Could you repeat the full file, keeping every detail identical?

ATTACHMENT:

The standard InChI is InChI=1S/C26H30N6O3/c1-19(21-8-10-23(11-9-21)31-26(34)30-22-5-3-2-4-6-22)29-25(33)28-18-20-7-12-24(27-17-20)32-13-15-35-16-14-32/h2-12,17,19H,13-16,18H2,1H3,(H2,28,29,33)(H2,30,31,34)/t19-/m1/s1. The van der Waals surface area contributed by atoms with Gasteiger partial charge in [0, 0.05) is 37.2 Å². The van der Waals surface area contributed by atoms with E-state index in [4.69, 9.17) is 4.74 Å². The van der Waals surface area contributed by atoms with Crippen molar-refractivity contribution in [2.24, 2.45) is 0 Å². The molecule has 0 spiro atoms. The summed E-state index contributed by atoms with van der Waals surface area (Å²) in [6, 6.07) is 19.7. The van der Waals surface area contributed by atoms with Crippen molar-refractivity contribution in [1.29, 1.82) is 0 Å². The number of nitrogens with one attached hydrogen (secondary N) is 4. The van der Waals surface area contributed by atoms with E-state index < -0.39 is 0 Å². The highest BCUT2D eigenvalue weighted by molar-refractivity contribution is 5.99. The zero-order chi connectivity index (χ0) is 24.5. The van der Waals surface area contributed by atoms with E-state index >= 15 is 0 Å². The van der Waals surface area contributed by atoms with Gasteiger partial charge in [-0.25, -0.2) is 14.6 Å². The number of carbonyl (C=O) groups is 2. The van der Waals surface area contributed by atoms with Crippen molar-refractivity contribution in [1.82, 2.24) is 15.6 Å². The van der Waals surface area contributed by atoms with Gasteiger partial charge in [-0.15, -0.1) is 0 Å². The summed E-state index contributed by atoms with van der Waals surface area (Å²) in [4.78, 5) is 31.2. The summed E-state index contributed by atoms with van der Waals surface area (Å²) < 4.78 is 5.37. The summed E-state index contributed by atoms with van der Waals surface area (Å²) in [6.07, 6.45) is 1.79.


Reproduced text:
The standard InChI is InChI=1S/C26H30N6O3/c1-19(21-8-10-23(11-9-21)31-26(34)30-22-5-3-2-4-6-22)29-25(33)28-18-20-7-12-24(27-17-20)32-13-15-35-16-14-32/h2-12,17,19H,13-16,18H2,1H3,(H2,28,29,33)(H2,30,31,34)/t19-/m1/s1. The van der Waals surface area contributed by atoms with Gasteiger partial charge in [0, 0.05) is 37.2 Å². The van der Waals surface area contributed by atoms with E-state index in [4.69, 9.17) is 4.74 Å². The van der Waals surface area contributed by atoms with Crippen molar-refractivity contribution in [2.24, 2.45) is 0 Å². The molecule has 0 spiro atoms. The summed E-state index contributed by atoms with van der Waals surface area (Å²) in [6, 6.07) is 19.7. The van der Waals surface area contributed by atoms with Crippen molar-refractivity contribution in [1.29, 1.82) is 0 Å². The number of nitrogens with one attached hydrogen (secondary N) is 4. The van der Waals surface area contributed by atoms with E-state index < -0.39 is 0 Å². The highest BCUT2D eigenvalue weighted by molar-refractivity contribution is 5.99. The zero-order chi connectivity index (χ0) is 24.5. The van der Waals surface area contributed by atoms with E-state index >= 15 is 0 Å². The van der Waals surface area contributed by atoms with Gasteiger partial charge in [-0.25, -0.2) is 14.6 Å². The number of carbonyl (C=O) groups is 2. The van der Waals surface area contributed by atoms with Crippen molar-refractivity contribution in [1.82, 2.24) is 15.6 Å². The van der Waals surface area contributed by atoms with Gasteiger partial charge in [-0.15, -0.1) is 0 Å². The summed E-state index contributed by atoms with van der Waals surface area (Å²) in [4.78, 5) is 31.2. The summed E-state index contributed by atoms with van der Waals surface area (Å²) < 4.78 is 5.37. The summed E-state index contributed by atoms with van der Waals surface area (Å²) in [6.07, 6.45) is 1.79.